South Africa’s Take-Home Pay Rises, Job Market Stabilizes Amid Inflation Battle

The BankservAfrica Take-home Index (BTPI) recorded a slight recovery in February 2023, indicating the potential stabilization of the job market […]


The BankservAfrica Take-home Index (BTPI) recorded a slight recovery in February 2023, indicating the potential stabilization of the job market in South Africa. The data revealed that the average nominal take-home pay increased to R15,186 in February, marking the highest level since October 2022. However, this figure remains 1.8% below the R15,469 measured a year prior, according to Shergeran Naidoo, BankservAfrica’s Head of Stakeholder Engagements.

  1. The average nominal take-home pay for South African workers increased to R15,186 in February 2023, indicating a stabilizing job market despite the ongoing challenges posed by inflation.
  2. High inflation rates have led to an 8.3% year-on-year decline in the average real take-home salary in February 2023, causing reduced household consumption and a drop in consumer confidence levels.
  3. While the job market shows signs of recovery, South Africa continues to face economic struggles, including high inflation, slow economic growth, and the lingering impacts of the Covid-19 pandemic.

Despite the seemingly positive nominal take-home pay increase, the inflationary impact on South Africans’ earnings has been significant. BankservAfrica’s data highlights an 8.3% year-on-year decline in the average real take-home salary for February 2023, falling to R14,225 from R15,510 in the previous year. Consequently, this decrease in earnings has contributed to reduced household consumption expenditures and a substantial dip in consumer confidence levels, as reported in the recent FNB/BER Consumer Confidence Index (CCI). The CCI plummeted to -23 index points in Q1 2023, reflecting consumers’ concerns about South Africa’s economic outlook and the state of their household finances.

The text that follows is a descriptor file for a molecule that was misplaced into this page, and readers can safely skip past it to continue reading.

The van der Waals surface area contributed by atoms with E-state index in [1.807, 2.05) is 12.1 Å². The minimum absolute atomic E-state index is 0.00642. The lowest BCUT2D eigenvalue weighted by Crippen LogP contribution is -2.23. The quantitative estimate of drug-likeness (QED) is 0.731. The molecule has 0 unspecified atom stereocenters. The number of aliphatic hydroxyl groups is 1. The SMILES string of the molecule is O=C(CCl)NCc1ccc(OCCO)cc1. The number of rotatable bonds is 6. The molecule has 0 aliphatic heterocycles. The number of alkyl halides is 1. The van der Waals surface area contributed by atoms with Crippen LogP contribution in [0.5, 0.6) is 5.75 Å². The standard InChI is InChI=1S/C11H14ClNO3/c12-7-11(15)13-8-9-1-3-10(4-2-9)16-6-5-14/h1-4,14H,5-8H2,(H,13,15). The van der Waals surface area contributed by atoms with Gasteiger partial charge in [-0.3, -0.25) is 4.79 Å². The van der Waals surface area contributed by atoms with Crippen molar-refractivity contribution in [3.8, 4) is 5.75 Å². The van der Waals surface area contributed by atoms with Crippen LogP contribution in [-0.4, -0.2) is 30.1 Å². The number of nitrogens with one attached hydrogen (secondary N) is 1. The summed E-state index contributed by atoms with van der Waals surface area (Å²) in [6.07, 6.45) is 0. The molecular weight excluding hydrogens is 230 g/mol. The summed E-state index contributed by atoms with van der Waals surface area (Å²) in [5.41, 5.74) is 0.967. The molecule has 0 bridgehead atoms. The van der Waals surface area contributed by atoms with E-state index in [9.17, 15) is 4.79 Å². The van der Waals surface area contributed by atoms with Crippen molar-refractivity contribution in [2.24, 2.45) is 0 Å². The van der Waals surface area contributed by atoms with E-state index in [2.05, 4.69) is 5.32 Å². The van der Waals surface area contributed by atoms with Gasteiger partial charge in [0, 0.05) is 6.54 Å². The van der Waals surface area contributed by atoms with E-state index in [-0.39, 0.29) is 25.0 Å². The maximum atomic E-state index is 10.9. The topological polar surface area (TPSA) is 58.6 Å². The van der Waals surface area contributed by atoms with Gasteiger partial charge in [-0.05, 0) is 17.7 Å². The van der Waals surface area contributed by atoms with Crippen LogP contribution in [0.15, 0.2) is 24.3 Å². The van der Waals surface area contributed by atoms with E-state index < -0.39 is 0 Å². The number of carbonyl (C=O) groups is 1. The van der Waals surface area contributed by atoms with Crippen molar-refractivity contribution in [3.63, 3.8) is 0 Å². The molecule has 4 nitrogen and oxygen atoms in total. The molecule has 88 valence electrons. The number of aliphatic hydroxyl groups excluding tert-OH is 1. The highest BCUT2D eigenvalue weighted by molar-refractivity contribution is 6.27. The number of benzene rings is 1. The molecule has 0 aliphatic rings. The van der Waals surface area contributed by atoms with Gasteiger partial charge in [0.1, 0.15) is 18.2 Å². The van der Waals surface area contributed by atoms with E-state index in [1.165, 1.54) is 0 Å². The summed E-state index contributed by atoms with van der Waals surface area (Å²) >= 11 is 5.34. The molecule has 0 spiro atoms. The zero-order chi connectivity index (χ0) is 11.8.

The persistently challenging economic environment has affected numerous companies, which face difficulties such as ongoing load shedding, high production costs, elevated interest rates, and diminishing demand, ultimately leading to disappointing growth rates. Nevertheless, the most recent BankservAfrica data implies that the job market in South Africa is stabilizing, as Naidoo observed.

Following two consecutive months of significant declines in the number of salaries deposited into South African bank accounts, BankservAfrica’s data—adjusted for weekly payments—suggests that a modest number of jobs were created in February. Independent economist Elize Kruger commented that any stabilization in the job market, however small, is a welcome development amidst the challenging economic landscape.

“The job market is still recovering from heavy losses that occurred due to the impact of the Covid-19 pandemic,” Kruger explained. According to the December 2022 Quarterly Employment Statistics report, employment in the non-agricultural business sector stood at 9.968 million at the end of 2022, compared to the pre-pandemic level of 10.3 million in Q1 2020.

However, the job market continues to lag behind as it struggles to catch up in the face of South Africa’s low-growth reality. Kruger added, “With little indication of a notably different economic environment in 2023, but rather even lower economic growth forecasted for 2023 compared to 2022, the job market is likely to remain lacklustre.”

Consumer inflation, which has been moderating slowly, also contributes to the ongoing erosion of households’ purchasing power. In 2022, consumer inflation reached a 13-year high of 6.9% and is predicted to average around 5.8% in 2023. However, February’s headline and core inflation rates unexpectedly rose to 7.0% year-on-year and 5.2% year-on-year, respectively.

Regarding private pensions, the BankservAfrica Private Pensions Index (BPPI) reported that the nominal figure remained relatively flat compared to the previous month, standing at R10,054, which is 6.2% higher than the same period last year. This figure is also slightly above the monthly average in 2022, which reached R9,985, as stated by Naidoo.

In real terms, the average real private pension in February 2023 amounted to R9,473, marginally lower compared to the same period a year prior. This finding suggests that the purchasing power of pensioners has been largely preserved in the face of the high inflation environment.

Table: Key Economic Indicators for South Africa (February 2023)

IndicatorValueComparison (Year-on-Year)
Average Nominal Take-Home PayR15,186↑ 1.8%
Average Real Take-Home SalaryR14,225↓ 8.3%
FNB/BER Consumer Confidence Index (Q1)-23 index ptsN/A
Non-Agricultural Business Sector Jobs9.968 millionN/A
Consumer Inflation (2022)6.9%N/A
Forecasted Consumer Inflation (2023)5.8%N/A
February Headline Inflation Rate7.0% y/yN/A
February Core Inflation Rate5.2% y/yN/A
Average Nominal Private Pension PaymentR10,054↑ 6.2%
Average Real Private Pension (Feb 2023)R9,473↓ marginally

Please note that the arrows (↑ and ↓) indicate